One reason for the low service level in regard to non-treatment objectives (primary preventing coordination, planning, etc.) may have been because of NPA's need to shift available resources into treatment activities.
NPA INSERT (discussed on page 3)
The total direct cost of the contracts with NPA was $15,701. This included $13,951 in monthly basic contract fees of $1,250 per month and $1,750 in reimbursement for treatment services rendered to seven clients in accordance with
section 6 of the contract.
The contract provided payment to NPA in two ways: a) reimbursement at a set fee of $250 each, for treatment of clients with relatively severe dysfunctions resulting from drug abuse; and b) for all other services specified in the contract at a basic rate of $1,250 per month. The monthly fee included administrative overhead and other costs associated with services rendered to "reimbursable" clients.
On December 6, 1976, the City Council voted to give NPA 30 days notice of contract termination, in accordance with Section 5(b) of the contract between the City of Palo Alto and Narconon Palo Alto (contract #3753). The contract was terminated effective January 5, 1977.
VI. SUMMARY AND CONCLUSIONS
The basic question of the evaluation is whether NPA was reasonably effective and efficient in providing services addressing the community's drug abuse problems. This question may be addressed in several ways; e.g., 1) comparing the service level and performance to the objectives of the contract and to need, and 2) comparing the service level and performance in relation to the cost of the contract
1. Service level and performance in relation to the objectives of the contract and to need.
The contract required NPA to provide both treatment and preventative services to the Palo Alto community.
Preventative and coordination services. NPA provided preventative services to participants in parents' seminars held at NPA offices. The seminars assisted parents in responding to family drug abuse related problems. NPA provided information to other persons seeking, assistance. This generally took the form of distributing materials relating to NPA services. NPA did not develop a broad range outreach program nor did it effectively involve or reach young persons in preventative (or treatment) activities.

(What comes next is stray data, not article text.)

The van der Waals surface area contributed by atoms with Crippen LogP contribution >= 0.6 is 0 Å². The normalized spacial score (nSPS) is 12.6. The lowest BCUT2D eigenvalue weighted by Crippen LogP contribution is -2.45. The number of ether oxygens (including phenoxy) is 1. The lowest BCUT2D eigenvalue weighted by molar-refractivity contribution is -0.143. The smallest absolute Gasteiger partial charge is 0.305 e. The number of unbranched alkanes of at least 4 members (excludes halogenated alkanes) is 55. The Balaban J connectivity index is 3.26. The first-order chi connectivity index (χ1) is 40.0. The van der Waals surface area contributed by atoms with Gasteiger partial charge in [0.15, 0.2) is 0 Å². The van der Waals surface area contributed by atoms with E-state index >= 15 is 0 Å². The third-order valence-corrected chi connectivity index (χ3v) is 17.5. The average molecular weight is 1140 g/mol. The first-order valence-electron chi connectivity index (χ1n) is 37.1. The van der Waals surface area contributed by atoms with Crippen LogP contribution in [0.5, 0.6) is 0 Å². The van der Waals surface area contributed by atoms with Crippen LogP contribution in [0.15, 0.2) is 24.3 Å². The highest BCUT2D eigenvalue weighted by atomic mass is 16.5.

NPA established working relationships with some agencies and professionals dealing with drug abuse problems in the community such as the PAPD and the Adult Probation Authority.
NPA did not establish effective working relationships as required in the contract with several important agencies which are involved in anti-drug abuse work including the Santa Clara County Drug Abuse Coordination Commission, Palo Alto Unified School District, and others. NPA's experience with these agencies prior to the City contracts was limited.
NPA did not establish effective outreach to youth or to women and consequently
did not provide a satisfactory level of either treatment or preventative services to these target populations.
NPA attempted to develop a community input mechanism of an Advisory Board. The Board was never fully implemented and NPA did not provide other substantial opportunity for community input into the organization's policy-making process. This direction from Council represented a different way of doing business for NPA and was difficult for them.
Treatment Services to Drug Abusers. During the contract period from February 1, 1976 to January 5, 1977, NPA provided treatment services which qualified for reimbursement (under Section 2(a) of the Scope of Services) to seven (7) Palo Alto residents. From February 1st to September 30, 1976, NPA provided other treatment services, as described in Section 2(b) of the contract's scope of services, to 14 other Palo Alto residents for a total of 21. This figure does not include clients NPA may have treated after October 1st who were not reimbursable cases because NPA has not submitted information for this period. Nine of the 21 were characterized by the contract as "hard-drug" abusers, while 12 were "light" users, including alcohol abusers. This level of treatment services is low when compared to needs information, the experience of other drug abuse related agencies in the County or the experience of the previous City contractor and with target figures in the contract's scope of services.
During the evaluation review meetings, NPA stated that they had interpreted Section 2(b) of the scope of services to include any clients whether Palo Alto or non-Palo Alto residents, who were not qualified for reimbursement. Staff felt this to be inconsistent with previous City-NPA discussions. Under NPA's interpretation, NPA provided services to between 24 and 32 clients during the first quarter. NPA did not provide any verifying documentation such as client files on these persons. Furthermore, 10 of the 24 were non-residents reported to have abused heroin, cocaine or amphetamines and would have been included under Section 2(a) had they
been Palo Alto residents.